• Liberal Democrats. The Lib Dems are committed to defending the Human Rights Act and repealing the pernicious restrictions on the freedom to protest, brought forwards in this parliament. This is good news for civil society, very good news. 8/10  
  • Green Party. The party’s policy on resisting the curtailment of democracy and civil society power hits all the right notes: opposing voter ID, supporting the Human Rights Act and continued access to the European Court of Human Rights. Great to see. 8/10  

9. Enhance democracy

  • Conservative Party. The Conservative government has committed to further devolution in England, but complex devolution deals with no clear duty or responsibility to deliver on climate change and no extra funding don’t make up for more than a decade of cuts. Promised reform of local government funding hasn’t happened, and there’s been very little action to support local government to deliver on climate, with some policy changes and rhetoric from government hindering ambitious councils. 4/10
  • Labour Party. Labour has promised a “full-fat approach to devolution,” which is certainly what will be needed to ensure the climate transition is sensitive to regional opportunities and differences. We’d like some more detail on the specifics of the “Take Back Control Act” in the manifesto. In particular, there needs to be more join-up between Labour’s promises on devolution and local growth and environmental objectives, but from what we can tell so far this is likely to be a strong area of policy for Labour. 7/10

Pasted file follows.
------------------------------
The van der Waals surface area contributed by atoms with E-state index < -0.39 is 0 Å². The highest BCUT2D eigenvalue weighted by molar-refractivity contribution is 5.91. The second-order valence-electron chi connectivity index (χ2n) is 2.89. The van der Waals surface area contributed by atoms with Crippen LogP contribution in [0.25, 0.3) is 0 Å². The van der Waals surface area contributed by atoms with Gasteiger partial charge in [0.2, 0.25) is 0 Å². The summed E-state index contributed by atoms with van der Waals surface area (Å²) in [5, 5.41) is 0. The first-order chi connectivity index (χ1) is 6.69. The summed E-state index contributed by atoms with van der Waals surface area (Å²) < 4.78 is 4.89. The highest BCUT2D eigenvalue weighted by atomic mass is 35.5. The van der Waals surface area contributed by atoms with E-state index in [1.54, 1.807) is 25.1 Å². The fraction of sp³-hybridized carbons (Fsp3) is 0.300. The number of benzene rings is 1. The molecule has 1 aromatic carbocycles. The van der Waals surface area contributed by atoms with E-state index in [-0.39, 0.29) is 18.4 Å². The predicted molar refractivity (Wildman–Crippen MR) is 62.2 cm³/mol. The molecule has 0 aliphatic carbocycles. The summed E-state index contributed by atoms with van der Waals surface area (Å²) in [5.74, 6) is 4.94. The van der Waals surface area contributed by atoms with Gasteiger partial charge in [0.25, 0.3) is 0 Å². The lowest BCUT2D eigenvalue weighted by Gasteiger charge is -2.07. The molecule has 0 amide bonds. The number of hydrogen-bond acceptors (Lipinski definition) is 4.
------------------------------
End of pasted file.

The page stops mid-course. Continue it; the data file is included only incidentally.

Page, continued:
• Liberal Democrats. A strong emphasis on access to the vote and devolution leads the Lib Dems democracy policy platform. Assuming this carries over into the manifesto and there’s funding to back up devolved powers, then this is a solid policy area for the Lib Dems too. 7/10
  • Green Party. Solid policy in this area with a focus on improving access to democracy for young people, and a strong devolutionary agenda. We look forward to seeing commitments in the party’s manifesto to reflect this. 8/10

10. Improve planning policy

  • Conservative Party. The Conservative government’s Levelling Up and Regeneration Act (2023) signalled the beginning of the end for important Environmental Impact Assessments, which inhibit environmentally damaging developments. On top of this, the Conservative government has maintained the imbalance between onshore wind developments in England and oil and gas developments, with the latter much less restricted in the National Planning Policy Framework. 1/10